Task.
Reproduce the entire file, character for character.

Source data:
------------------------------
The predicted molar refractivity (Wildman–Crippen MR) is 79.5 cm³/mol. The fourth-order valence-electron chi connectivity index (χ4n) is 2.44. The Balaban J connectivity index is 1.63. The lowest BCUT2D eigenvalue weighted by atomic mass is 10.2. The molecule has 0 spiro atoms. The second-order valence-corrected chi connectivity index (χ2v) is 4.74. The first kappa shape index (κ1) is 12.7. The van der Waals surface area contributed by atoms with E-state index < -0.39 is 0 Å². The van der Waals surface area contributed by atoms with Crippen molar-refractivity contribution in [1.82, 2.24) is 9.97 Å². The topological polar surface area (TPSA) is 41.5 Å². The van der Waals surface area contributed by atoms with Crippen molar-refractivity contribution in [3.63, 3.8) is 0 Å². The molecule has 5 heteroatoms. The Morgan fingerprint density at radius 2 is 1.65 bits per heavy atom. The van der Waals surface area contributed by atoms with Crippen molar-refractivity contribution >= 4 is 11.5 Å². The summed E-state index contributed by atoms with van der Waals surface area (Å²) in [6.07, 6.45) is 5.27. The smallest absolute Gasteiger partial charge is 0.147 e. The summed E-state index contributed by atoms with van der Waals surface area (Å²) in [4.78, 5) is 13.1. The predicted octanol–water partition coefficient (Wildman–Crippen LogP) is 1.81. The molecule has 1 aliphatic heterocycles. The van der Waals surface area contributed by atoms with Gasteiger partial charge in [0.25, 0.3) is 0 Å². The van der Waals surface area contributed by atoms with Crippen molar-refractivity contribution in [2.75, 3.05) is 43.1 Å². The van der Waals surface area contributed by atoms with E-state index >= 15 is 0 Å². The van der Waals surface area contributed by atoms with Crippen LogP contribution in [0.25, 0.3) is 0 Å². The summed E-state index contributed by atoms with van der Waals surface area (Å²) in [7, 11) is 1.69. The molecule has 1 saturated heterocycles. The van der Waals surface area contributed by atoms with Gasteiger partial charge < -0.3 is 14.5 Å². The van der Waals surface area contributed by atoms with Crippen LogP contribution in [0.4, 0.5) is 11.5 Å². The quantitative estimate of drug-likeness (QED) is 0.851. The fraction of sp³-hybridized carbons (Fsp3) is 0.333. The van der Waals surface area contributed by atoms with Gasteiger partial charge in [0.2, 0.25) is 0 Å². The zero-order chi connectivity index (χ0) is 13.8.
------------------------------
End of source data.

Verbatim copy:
The predicted molar refractivity (Wildman–Crippen MR) is 79.5 cm³/mol. The fourth-order valence-electron chi connectivity index (χ4n) is 2.44. The Balaban J connectivity index is 1.63. The lowest BCUT2D eigenvalue weighted by atomic mass is 10.2. The molecule has 0 spiro atoms. The second-order valence-corrected chi connectivity index (χ2v) is 4.74. The first kappa shape index (κ1) is 12.7. The van der Waals surface area contributed by atoms with E-state index < -0.39 is 0 Å². The van der Waals surface area contributed by atoms with Crippen molar-refractivity contribution in [1.82, 2.24) is 9.97 Å². The topological polar surface area (TPSA) is 41.5 Å². The van der Waals surface area contributed by atoms with Crippen molar-refractivity contribution in [3.63, 3.8) is 0 Å². The molecule has 5 heteroatoms. The Morgan fingerprint density at radius 2 is 1.65 bits per heavy atom. The van der Waals surface area contributed by atoms with Crippen molar-refractivity contribution >= 4 is 11.5 Å². The summed E-state index contributed by atoms with van der Waals surface area (Å²) in [6.07, 6.45) is 5.27. The smallest absolute Gasteiger partial charge is 0.147 e. The summed E-state index contributed by atoms with van der Waals surface area (Å²) in [4.78, 5) is 13.1. The predicted octanol–water partition coefficient (Wildman–Crippen LogP) is 1.81. The molecule has 1 aliphatic heterocycles. The van der Waals surface area contributed by atoms with Gasteiger partial charge in [0.25, 0.3) is 0 Å². The van der Waals surface area contributed by atoms with Crippen molar-refractivity contribution in [2.75, 3.05) is 43.1 Å². The van der Waals surface area contributed by atoms with E-state index >= 15 is 0 Å². The van der Waals surface area contributed by atoms with Crippen LogP contribution in [0.25, 0.3) is 0 Å². The summed E-state index contributed by atoms with van der Waals surface area (Å²) in [7, 11) is 1.69. The molecule has 1 saturated heterocycles. The van der Waals surface area contributed by atoms with Gasteiger partial charge < -0.3 is 14.5 Å². The van der Waals surface area contributed by atoms with Crippen LogP contribution in [0.4, 0.5) is 11.5 Å². The quantitative estimate of drug-likeness (QED) is 0.851. The fraction of sp³-hybridized carbons (Fsp3) is 0.333. The van der Waals surface area contributed by atoms with Gasteiger partial charge in [0.2, 0.25) is 0 Å². The zero-order chi connectivity index (χ0) is 13.8.